Sildenafil pill

Sildenafil pill could be effective against Alzheimer’s

A US research team have been studying the effects of Sildenafil, also known as Viagra, in the brain and have found that the drug targets some of the proteins that accumulate in Alzheimer’s dementia.

The research found that from the seven million patients in the study, men who took the drug had a lower risk of developing Alzheimer’s.

There are currently around 850,000 people with dementia in the UK and is expected to ride to 1.6 million by 2040 according to the Alzheimer’s Society.

1 every 3 minutes develop dementia

Sildenafil, improves blood flow by widening and relaxing blood vessels and whilst its primary use in current society is for erectile dysfunction in men, scientists have found it is effective in lung conditions such as pulmonary hypertension.

Research into whether the drug could also be effective in vascular dementia, the second most common form of dementia, which is caused by reduced blood flow which damages the brain.

The Cleveland team, who undertook the study, found that high doses of Viagra, larger than what the average person would take, increased brain cell growth and reduced protein accumulation in human tissue.

It also revealed that people prescribed the drug were less likely to develop Alzheimer’s than those not taking the medication.

Lead investigator Dr Feixiong Cheng said: "Because our findings only establish an association between sildenafil use and reduced incidence of Alzheimer's disease, we are now planning a mechanistic trial and a phase II randomized clinical trial to test causality and confirm sildenafil's clinical benefits for Alzheimer's patients."

UK brain research expert Prof Tara Spires-Jones, the University of Edinburgh, said: "More work will be needed to know whether this drug can indeed lower risk for Alzheimer's disease.

"While these data are interesting scientifically, based on this study, I would not rush out to start taking sildenafil as a prevention for Alzheimer's disease."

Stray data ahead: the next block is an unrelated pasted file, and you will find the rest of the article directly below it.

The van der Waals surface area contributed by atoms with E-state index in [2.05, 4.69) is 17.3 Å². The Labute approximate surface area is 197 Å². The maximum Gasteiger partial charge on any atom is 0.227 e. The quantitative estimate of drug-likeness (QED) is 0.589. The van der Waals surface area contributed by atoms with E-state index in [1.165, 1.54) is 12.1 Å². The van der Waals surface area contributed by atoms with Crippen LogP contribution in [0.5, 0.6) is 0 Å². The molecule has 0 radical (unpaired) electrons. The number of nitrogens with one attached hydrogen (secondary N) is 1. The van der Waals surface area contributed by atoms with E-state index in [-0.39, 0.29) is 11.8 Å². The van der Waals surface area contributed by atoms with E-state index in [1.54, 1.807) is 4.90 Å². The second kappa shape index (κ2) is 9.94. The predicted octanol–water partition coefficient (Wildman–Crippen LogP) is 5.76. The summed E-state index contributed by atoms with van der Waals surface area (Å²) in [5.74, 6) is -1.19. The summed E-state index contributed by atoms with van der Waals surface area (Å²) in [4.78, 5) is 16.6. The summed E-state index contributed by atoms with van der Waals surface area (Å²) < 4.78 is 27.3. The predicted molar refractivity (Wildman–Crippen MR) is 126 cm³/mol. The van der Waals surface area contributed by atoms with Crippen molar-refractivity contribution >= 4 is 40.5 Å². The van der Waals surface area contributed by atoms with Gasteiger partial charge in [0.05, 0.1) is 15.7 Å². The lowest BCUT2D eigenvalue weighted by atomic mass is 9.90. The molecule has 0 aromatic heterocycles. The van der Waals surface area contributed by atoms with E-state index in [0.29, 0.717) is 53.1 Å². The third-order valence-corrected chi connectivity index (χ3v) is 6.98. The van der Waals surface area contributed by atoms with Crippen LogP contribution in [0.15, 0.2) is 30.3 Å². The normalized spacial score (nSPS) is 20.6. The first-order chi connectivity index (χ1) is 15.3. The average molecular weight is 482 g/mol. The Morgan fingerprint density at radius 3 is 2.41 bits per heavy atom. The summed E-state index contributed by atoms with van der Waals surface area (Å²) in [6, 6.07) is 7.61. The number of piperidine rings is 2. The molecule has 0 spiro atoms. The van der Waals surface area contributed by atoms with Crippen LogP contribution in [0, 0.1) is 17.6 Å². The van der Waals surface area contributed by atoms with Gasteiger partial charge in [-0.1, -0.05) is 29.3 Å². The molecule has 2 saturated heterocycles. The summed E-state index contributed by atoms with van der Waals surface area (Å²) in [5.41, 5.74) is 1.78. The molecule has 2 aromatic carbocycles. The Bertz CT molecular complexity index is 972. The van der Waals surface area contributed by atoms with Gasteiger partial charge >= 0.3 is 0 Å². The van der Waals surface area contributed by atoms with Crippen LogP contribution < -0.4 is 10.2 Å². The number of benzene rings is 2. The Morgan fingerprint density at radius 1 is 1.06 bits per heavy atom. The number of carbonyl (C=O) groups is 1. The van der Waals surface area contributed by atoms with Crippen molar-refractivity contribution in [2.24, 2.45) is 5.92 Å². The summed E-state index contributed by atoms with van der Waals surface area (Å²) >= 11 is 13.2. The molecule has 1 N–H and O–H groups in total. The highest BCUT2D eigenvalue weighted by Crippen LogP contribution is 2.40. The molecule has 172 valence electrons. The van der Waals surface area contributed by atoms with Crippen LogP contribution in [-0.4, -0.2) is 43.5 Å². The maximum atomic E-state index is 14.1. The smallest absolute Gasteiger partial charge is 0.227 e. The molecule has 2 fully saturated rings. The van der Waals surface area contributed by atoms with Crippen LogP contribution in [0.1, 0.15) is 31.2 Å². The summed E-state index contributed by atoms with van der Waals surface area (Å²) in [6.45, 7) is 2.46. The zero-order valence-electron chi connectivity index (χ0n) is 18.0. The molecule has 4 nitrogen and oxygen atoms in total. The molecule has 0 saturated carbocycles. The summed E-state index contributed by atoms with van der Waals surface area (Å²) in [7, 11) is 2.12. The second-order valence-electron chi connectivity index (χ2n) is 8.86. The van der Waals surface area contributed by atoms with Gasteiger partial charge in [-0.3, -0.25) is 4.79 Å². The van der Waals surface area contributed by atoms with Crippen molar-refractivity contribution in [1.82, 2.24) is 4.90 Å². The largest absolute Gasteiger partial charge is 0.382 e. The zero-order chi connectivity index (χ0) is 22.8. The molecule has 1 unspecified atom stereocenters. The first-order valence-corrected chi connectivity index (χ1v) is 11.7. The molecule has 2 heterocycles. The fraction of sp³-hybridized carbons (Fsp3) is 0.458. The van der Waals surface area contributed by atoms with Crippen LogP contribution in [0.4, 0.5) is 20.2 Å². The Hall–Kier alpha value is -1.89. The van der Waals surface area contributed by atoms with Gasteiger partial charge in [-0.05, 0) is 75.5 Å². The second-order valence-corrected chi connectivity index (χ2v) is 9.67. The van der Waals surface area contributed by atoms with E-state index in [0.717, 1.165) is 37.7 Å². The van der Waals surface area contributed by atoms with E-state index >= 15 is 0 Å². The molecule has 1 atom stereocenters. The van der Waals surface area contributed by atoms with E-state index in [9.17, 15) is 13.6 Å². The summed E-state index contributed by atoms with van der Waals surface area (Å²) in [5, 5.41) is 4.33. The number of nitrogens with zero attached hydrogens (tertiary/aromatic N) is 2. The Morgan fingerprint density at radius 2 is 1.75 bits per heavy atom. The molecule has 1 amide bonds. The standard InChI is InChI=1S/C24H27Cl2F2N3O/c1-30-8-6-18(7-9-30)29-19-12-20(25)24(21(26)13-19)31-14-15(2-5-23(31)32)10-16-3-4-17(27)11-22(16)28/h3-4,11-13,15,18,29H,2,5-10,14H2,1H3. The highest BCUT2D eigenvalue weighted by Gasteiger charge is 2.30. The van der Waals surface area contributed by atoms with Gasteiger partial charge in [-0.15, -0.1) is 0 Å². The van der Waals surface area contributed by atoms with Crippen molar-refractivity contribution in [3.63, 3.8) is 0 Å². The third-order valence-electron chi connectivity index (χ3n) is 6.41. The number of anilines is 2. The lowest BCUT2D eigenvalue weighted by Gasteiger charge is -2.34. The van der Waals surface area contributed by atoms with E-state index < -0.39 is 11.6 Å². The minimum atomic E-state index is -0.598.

NHE Sept/Oct 21

NHE Sept/Oct 21

Improving care for long-term conditions

Join us in our September/October edition of National Health Executive, as we explore a range of topics impacting and improving the care that we can deliver to patients, the facilities within which we deliver them, and the opportunities in the digital space to accent and evolve our care capabilities

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The integration of new technology, such as using virtual outpatient appointments instead of face-to-face reviews of patients in the hospital. Adapting the ways in which our NHS workers serve people has been critical in continuing to provide high-quality treatment, a positive patient experience and preventing Covid-19 transmission during the pandemic. Our healthcare sector has the potential to transform the way we continue to provide essential services while also improving patient care. But how easy is the integration of these innovations into routine NHS practice?

On the 28th of October, at the NHE365 Virtual Hospitals & Technology Enabled Care online event, we will be discussing patient flow and experience, reducing waiting times, reducing the patient backlog and increasing technology adoption. Will you be attending? 

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